Did you know that olives are one of the world’s oldest foods known? They are thought to have originated on the Mediterranean island of Crete between 5,000 and 7,000 years ago before spreading to Egypt, Greece, Palestine and Asia Minor.
I’ve always liked olives. It doesn’t matter if they’re stuffed, with or without pits, alone or in other dishes. When we were kids, there always was a fight for the stuffed variety. I remember at family get-togethers, Grandma couldn’t keep the stuffed olive bowl full because most of the grandkids loved them so much.
Today, I’m still a big olive fan. Oftentimes, I’ll head out to the 32nd Avenue Hugo’s in Grand Forks, where they have a very good selection of olives near the deli. And at work, toner Lori Weber-Menke always seems to have a large jar of olives in the refrigerator in the photo department that I manage to dip into every once in a while.
Olives are pretty nutritious, too. They are concentrated in monounsaturated fats and a good source of vitamin E. The monounsaturated fats have a protective effect on our cells, and combined with antioxidant protection offered by vitamin E, can lower the risk of damage and inflammation. In addition to vitamin E, olives also contain a variety of beneficial active phytonutrient compounds including polyphenols and flavonoids, which also appear to have significant anti-inflammatory properties.
Jann Larson of Reynolds, N.D., got me thinking about olives recently. In an e-mail, she said that if I wanted to try something good that a jalapeno pimento olive from Mable’s Taste of Home in Fargo, a Pride of Dakota favorite, would be just the ticket. Jann says she enjoys just stopping by the fridge and opening the jar for just one olive some days.
By the way, Mable’s, which is available around the select stores (the closest to Grand Forks is the Community Center at the Air Force base with several outlets), has many other products including raspberry jalapeno dipping sauce, sweet mustard, jams and jellies, syrups, jalapeno products, tea and cappuccino, pancake and scone mixes and more.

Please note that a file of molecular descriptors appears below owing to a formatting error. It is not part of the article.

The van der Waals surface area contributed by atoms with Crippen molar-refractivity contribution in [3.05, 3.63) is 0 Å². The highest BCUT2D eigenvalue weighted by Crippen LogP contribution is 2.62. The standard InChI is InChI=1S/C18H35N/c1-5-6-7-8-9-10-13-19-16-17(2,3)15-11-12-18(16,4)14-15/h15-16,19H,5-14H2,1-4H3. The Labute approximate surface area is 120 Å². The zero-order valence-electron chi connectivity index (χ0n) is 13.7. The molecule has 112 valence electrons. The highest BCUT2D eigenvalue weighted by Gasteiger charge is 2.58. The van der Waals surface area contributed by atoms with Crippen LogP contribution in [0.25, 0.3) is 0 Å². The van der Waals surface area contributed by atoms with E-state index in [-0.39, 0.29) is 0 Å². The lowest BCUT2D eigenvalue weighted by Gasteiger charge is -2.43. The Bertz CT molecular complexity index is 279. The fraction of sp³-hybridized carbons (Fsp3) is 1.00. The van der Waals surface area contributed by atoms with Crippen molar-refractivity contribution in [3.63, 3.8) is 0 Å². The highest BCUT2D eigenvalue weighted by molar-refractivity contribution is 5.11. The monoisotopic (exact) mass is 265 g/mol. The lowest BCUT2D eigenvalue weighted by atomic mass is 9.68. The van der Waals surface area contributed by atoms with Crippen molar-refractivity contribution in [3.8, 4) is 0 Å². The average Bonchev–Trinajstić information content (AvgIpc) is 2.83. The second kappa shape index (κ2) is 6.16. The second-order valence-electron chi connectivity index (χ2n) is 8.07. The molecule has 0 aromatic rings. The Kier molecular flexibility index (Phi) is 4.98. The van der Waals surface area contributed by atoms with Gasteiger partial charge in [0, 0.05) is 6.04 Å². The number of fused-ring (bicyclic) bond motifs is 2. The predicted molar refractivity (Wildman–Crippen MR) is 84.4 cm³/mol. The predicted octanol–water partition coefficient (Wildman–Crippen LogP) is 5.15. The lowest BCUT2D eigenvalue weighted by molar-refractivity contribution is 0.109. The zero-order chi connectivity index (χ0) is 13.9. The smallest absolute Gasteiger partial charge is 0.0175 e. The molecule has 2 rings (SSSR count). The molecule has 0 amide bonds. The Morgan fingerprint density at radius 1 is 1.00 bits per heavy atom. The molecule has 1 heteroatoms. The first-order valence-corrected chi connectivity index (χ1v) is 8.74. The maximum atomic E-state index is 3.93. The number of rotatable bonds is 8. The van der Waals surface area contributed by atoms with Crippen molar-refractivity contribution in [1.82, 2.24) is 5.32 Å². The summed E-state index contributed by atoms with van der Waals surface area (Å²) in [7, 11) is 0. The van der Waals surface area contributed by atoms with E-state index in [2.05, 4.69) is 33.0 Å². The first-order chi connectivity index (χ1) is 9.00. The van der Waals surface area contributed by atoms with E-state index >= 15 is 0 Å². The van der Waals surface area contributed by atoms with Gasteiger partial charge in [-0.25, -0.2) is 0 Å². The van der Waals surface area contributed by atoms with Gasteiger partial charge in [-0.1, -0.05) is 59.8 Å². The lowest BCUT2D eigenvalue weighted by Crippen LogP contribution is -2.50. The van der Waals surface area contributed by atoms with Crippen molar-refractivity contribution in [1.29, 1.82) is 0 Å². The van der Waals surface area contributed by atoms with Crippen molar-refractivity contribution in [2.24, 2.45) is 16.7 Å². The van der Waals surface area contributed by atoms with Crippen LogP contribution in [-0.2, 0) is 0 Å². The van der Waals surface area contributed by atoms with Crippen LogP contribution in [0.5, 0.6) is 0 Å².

Here’s a recipe that I came across in my olive research. It looks perfect to try someday when I’ve picked up a pile of olives.
Fried Stuffed Olives
10 green Portuguese olives stuffed with peppers
30 queen manzanilla olives stuffed with pimientos
3 ounces Portuguese or Spanish sardines packed in olive oil
½ cup all-purpose flour
2 large eggs, lightly beaten with a pinch of salt and freshly ground pepper
¾ cup Japanese (panko) or other toasted bread crumbs
Canola oil for deep-frying
Drain the olives and pat dry. Place the Portuguese olives on a plate.
With a toothpick, extract the bit of pimiento from each queen manzanilla; discard (or chop and mix with the stuffing). With your fingers, take bits of sardine and stuff into each. Place them on the plate.
Place three shallow soup plates on a work surface. From left to right, fill them with the flour, the eggs and the bread crumbs.
Working in batches of 5 olives, roll them in the flour with your left hand, then dip them in the egg with your right hand. Lift them out and roll in the bread crumbs with your left hand, pressing each olive gently to make sure the crumbs adhere evenly. Place on a plate. (The olives may be covered with plastic film and refrigerated for up to a day.)
Heat about 2 inches of oil in a medium saucepan over medium heat. When it reaches 350 degrees, lower about 5 olives into the hot oil with a slotted spoon. Fry, moving them gently with the spoon until they are golden brown, less than 1 minute. Transfer to paper towels to drain. Repeat with remaining olives. Serve hot.
Yield: 40 olives, about 8 servings.